by Rob DiCristino
Consider, if you will, the following question: What “earns” one an Academy Award? The Hollywood prom has never exactly been a meritocracy, and the annals of cinema are littered with deserving productions that were ignored in favor of whatever more palatable or crowd-pleasing mainstream goop was presented half-heartedly in any given year. They occasionally get it “right,” of course, and they sometimes make up for poor judgment with the “apology Oscar” years later. But, again, how do we account for taste? How do we decide who’s turn it is? How do we decide which studio did just the right amount of promotional work? Who held the best party? Who’s a flash in the pan, and who has real staying power? Which octogenarian thespian has the fewest performances to go? Though bookmakers are already at work predicting whose caucasian male jawline would look best under the stage lights of whichever train station smoker’s lounge the Oscars will be held in next year, the process still lacks a hard, quantifiable formula.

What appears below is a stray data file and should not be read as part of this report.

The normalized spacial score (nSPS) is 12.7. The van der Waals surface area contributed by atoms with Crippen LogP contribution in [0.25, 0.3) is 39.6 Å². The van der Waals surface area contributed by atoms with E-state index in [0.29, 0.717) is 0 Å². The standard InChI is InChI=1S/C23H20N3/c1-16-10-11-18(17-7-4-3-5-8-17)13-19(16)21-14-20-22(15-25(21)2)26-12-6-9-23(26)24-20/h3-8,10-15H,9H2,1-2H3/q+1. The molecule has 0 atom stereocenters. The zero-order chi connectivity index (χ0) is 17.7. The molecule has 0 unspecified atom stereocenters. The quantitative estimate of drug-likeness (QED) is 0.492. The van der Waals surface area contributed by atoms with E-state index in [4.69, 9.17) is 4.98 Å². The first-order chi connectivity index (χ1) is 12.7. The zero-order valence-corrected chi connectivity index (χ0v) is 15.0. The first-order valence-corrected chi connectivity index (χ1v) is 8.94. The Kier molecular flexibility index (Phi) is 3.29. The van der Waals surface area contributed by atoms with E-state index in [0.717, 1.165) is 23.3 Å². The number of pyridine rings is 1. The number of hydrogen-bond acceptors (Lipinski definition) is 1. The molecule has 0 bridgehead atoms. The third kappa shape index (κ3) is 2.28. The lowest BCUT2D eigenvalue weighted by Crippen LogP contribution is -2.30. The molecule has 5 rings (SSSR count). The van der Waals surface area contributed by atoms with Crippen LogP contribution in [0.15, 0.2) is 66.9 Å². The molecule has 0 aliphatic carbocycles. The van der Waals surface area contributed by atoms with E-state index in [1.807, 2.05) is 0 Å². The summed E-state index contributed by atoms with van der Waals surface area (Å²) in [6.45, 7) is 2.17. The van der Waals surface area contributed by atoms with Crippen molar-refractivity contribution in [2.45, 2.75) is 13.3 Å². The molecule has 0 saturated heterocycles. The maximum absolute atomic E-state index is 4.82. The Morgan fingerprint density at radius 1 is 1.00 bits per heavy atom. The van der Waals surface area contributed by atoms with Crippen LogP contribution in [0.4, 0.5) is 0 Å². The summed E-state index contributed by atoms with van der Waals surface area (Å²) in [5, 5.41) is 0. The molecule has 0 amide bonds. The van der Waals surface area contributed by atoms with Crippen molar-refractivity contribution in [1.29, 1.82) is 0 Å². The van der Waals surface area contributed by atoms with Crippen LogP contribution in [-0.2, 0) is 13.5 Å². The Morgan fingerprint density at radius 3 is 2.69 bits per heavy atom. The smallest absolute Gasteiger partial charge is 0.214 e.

He’s right, of course, eventually convincing country club pro Paul Cohen (Tony Goldwyn) to take Venus under his wing. That leads to junior competitions and a relocation to Florida, where Hall of Famer Rick Macci (Jon Bernthal) runs a prestigious training academy. At every turn, though, Williams resists the immediate reward of sponsorship deals and tournament purses, instead choosing to guard his daughters against would-be predators like talent agent Will Hodges (Dylan McDermott) and even removing Venus from amateur competition until he decides she’s ready to turn pro. Williams puts family and education first, he insists, but it soon becomes clear to his wife (Aunjanue Ellis as Brandi) that he’s letting his personal demons poison his judgment, that the axes he’s grinding against racism and class disparity are destroying his daughters’ opportunity for the very greatness he insists they are destined to achieve. Is this really about Venus and Serena, or is their father manipulating them for his own purposes?
King Richard hits theaters on November 19th.